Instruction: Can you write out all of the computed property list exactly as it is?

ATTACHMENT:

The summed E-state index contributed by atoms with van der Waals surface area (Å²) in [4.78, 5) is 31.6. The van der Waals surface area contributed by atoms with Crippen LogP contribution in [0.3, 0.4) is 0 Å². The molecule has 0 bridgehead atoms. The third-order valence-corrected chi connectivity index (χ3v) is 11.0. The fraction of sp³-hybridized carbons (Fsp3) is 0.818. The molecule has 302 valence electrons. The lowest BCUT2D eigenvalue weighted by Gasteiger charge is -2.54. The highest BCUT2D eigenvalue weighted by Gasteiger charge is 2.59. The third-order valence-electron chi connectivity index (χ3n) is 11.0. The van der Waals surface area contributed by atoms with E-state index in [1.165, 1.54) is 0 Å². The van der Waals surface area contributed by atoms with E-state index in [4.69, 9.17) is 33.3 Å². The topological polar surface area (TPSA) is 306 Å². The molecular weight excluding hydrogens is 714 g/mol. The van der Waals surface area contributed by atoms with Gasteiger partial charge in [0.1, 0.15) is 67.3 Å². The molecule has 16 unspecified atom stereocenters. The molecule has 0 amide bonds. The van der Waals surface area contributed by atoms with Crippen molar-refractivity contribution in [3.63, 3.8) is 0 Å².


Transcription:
The summed E-state index contributed by atoms with van der Waals surface area (Å²) in [4.78, 5) is 31.6. The van der Waals surface area contributed by atoms with Crippen LogP contribution in [0.3, 0.4) is 0 Å². The molecule has 0 bridgehead atoms. The third-order valence-corrected chi connectivity index (χ3v) is 11.0. The fraction of sp³-hybridized carbons (Fsp3) is 0.818. The molecule has 302 valence electrons. The lowest BCUT2D eigenvalue weighted by Gasteiger charge is -2.54. The highest BCUT2D eigenvalue weighted by Gasteiger charge is 2.59. The third-order valence-electron chi connectivity index (χ3n) is 11.0. The van der Waals surface area contributed by atoms with E-state index in [1.165, 1.54) is 0 Å². The van der Waals surface area contributed by atoms with E-state index in [4.69, 9.17) is 33.3 Å². The topological polar surface area (TPSA) is 306 Å². The molecular weight excluding hydrogens is 714 g/mol. The van der Waals surface area contributed by atoms with Gasteiger partial charge in [0.1, 0.15) is 67.3 Å². The molecule has 16 unspecified atom stereocenters. The molecule has 0 amide bonds. The van der Waals surface area contributed by atoms with Crippen molar-refractivity contribution in [3.63, 3.8) is 0 Å².